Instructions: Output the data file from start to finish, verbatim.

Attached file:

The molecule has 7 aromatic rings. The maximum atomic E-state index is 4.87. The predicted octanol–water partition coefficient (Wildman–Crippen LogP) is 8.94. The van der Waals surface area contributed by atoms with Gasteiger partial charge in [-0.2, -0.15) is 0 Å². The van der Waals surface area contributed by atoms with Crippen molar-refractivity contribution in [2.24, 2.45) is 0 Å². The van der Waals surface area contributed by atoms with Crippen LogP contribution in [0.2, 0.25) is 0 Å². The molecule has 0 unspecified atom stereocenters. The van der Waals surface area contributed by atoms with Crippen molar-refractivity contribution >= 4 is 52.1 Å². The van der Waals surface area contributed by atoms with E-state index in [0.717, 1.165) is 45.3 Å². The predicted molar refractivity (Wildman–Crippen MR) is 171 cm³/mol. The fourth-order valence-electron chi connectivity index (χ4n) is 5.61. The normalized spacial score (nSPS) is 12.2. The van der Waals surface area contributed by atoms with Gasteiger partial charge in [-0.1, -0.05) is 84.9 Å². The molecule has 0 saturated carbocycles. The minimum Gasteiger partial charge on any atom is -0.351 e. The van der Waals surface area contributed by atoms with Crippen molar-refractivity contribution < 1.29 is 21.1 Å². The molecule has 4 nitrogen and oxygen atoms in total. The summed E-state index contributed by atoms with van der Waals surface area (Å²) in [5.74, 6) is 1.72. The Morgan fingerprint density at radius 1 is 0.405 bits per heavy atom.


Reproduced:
The molecule has 7 aromatic rings. The maximum atomic E-state index is 4.87. The predicted octanol–water partition coefficient (Wildman–Crippen LogP) is 8.94. The van der Waals surface area contributed by atoms with Gasteiger partial charge in [-0.2, -0.15) is 0 Å². The van der Waals surface area contributed by atoms with Crippen molar-refractivity contribution in [2.24, 2.45) is 0 Å². The van der Waals surface area contributed by atoms with Crippen LogP contribution in [0.2, 0.25) is 0 Å². The molecule has 0 unspecified atom stereocenters. The van der Waals surface area contributed by atoms with Crippen molar-refractivity contribution >= 4 is 52.1 Å². The van der Waals surface area contributed by atoms with E-state index in [0.717, 1.165) is 45.3 Å². The predicted molar refractivity (Wildman–Crippen MR) is 171 cm³/mol. The fourth-order valence-electron chi connectivity index (χ4n) is 5.61. The normalized spacial score (nSPS) is 12.2. The van der Waals surface area contributed by atoms with Gasteiger partial charge in [-0.1, -0.05) is 84.9 Å². The molecule has 0 saturated carbocycles. The minimum Gasteiger partial charge on any atom is -0.351 e. The van der Waals surface area contributed by atoms with Crippen molar-refractivity contribution < 1.29 is 21.1 Å². The molecule has 4 nitrogen and oxygen atoms in total. The summed E-state index contributed by atoms with van der Waals surface area (Å²) in [5.74, 6) is 1.72. The Morgan fingerprint density at radius 1 is 0.405 bits per heavy atom.